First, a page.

Growing seaweed sustainably
The clear chilly waters of the Gulf of Maine, as uninviting
as they might seem to land-huddled humans, are perfect for seaweed.
High tides, little heavy industry and thousands of miles of craggy
coastline make it one of the best spots in the world for seaweeds.
So much so that 250 varieties thrive there.
When you add to that the rapidly growing market for seaweed
around the world, you have a small industry bursting to expand
in a region hungry for jobs.
The catch here is that only a certain amount of wild, hand-harvested
seaweed can be pulled from the Gulfs waters without affecting
the sustainability, or rejuvenation of the crop. And the limits
of some of those harvests are already approaching, said Shep Erhart,
owner of Maine Coast Sea Vegetables in Franklin, Maine, and an
early pioneer of seaweed farming in the Gulf. Were
reaching the upper limit of the sustainable harvest for at least
three of our species. Meanwhile, demand for their products
is growing at 10 to 15 percent a year, he said.
Sustainable is a key word in commercial seaweed
farming. It is a fundamental element in producing an organic crop,
Erhart explained. He claimed his company was the first in the
world to have its seaweed handling and harvesting procedures certified
organic by the Organic Crop Improvement Association, or OCIA.
Although the definition of organic is still up for debate, most
agree sustainability is a key.
The importance of sustainability has spread far beyond proponents
of organic food, however. Growing public awareness of the environment,
along with the devastating consequences of overfishing in the
North Atlantic over past decades, has further sensitized the industry.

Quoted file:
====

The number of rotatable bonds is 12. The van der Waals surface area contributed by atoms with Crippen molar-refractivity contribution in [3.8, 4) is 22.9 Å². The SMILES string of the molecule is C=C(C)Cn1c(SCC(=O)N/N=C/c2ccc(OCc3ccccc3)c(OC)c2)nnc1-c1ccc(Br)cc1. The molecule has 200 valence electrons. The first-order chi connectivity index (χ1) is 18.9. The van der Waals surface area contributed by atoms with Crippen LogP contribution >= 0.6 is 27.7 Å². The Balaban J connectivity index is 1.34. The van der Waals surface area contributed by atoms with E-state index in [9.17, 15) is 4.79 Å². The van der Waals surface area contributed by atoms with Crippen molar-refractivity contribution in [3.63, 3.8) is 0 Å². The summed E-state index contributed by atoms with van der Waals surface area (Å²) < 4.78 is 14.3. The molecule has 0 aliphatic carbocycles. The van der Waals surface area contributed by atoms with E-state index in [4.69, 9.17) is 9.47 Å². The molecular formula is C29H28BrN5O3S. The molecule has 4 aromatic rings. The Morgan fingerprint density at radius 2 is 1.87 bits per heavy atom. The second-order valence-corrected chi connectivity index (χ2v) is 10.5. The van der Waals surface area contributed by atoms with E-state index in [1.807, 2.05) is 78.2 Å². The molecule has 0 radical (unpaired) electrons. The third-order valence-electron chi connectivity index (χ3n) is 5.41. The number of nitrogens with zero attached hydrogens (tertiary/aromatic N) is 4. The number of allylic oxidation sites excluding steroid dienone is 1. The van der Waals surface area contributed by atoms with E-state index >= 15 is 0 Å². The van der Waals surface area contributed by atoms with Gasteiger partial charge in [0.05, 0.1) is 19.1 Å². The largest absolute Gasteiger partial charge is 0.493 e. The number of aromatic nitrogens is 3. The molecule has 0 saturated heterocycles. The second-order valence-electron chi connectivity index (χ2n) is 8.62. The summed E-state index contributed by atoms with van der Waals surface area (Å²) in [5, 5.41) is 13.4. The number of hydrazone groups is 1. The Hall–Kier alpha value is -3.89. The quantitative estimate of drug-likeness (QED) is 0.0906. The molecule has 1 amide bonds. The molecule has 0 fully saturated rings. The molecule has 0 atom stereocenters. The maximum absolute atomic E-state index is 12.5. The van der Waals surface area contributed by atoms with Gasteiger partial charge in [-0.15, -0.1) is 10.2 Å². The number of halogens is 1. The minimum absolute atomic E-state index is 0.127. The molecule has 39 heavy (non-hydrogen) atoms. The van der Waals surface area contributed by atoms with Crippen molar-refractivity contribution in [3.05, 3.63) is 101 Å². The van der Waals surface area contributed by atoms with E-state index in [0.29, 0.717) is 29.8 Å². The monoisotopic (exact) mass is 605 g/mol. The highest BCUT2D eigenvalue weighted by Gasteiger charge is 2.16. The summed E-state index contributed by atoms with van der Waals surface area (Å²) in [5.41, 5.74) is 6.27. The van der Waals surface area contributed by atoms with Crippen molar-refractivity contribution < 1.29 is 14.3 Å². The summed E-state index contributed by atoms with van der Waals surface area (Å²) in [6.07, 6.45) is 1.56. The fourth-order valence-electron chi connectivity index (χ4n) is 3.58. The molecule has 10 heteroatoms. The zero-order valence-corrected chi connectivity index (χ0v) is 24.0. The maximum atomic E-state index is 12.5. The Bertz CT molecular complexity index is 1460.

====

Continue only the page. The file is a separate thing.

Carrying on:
Until recently, with the exception of a few experimental cultured
seaweed sites, all the seaweed grown in the Gulfs waters
has been wild and hand-harvested. Commercial seaweed companies
have taken pains to protect their crop. Take Acadian Seaplants
of Dartmouth, Nova Scotia, which claims to be the worlds
largest independent manufacturer of seaweed-based specialty products.
The company has a sophisticated, internationally-recognized sustainable
harvesting and monitoring program. Each seaweed bed is photographed
from the air and assessed on the groundwith the data recorded
in a computer fileto ensure the crop is managed sustainably.
Alan Critchley, the companys vice president of research,
said Acadian Seaplants harvests 17 to 25 percent of the standing
stock of rockweedwell below the annual growth rate. The
seaweeds biomass is also monitored before, during and after
each harvest, Critchley said.
To avoid the possibility of overharvesting a wild crop, Erhart
plans to add cultured seaweed next yeargrowing deep burgundy-colored
dulce seaweed on nets and selling it under a local and sustainable
label rather than organic.
At the same time, a new twist to the cultured seaweed story is
developing as a number of commercial seaweed operations along
the Gulf coast, including Erharts, collaborate with scientists
and researchers. They are experimenting with an integrated aquaculture
idea that is producing some surprising and encouraging results.
Aquaculture is a staple of the fishing industry, but has traditionally
been a monoculturegrowing one type of finfish, or shellfish,
in isolation. With integrated aquaculture it is possible to create
mini-ecosystems in the sea whereby the waste of one species, salmon
for example, becomes the food or fertilizer for other species
such as shellfish and seaweed. The setup, first proposed six years
ago, turns out to be a more efficient, economic and ecologically
sensitive way to operate aquaculture.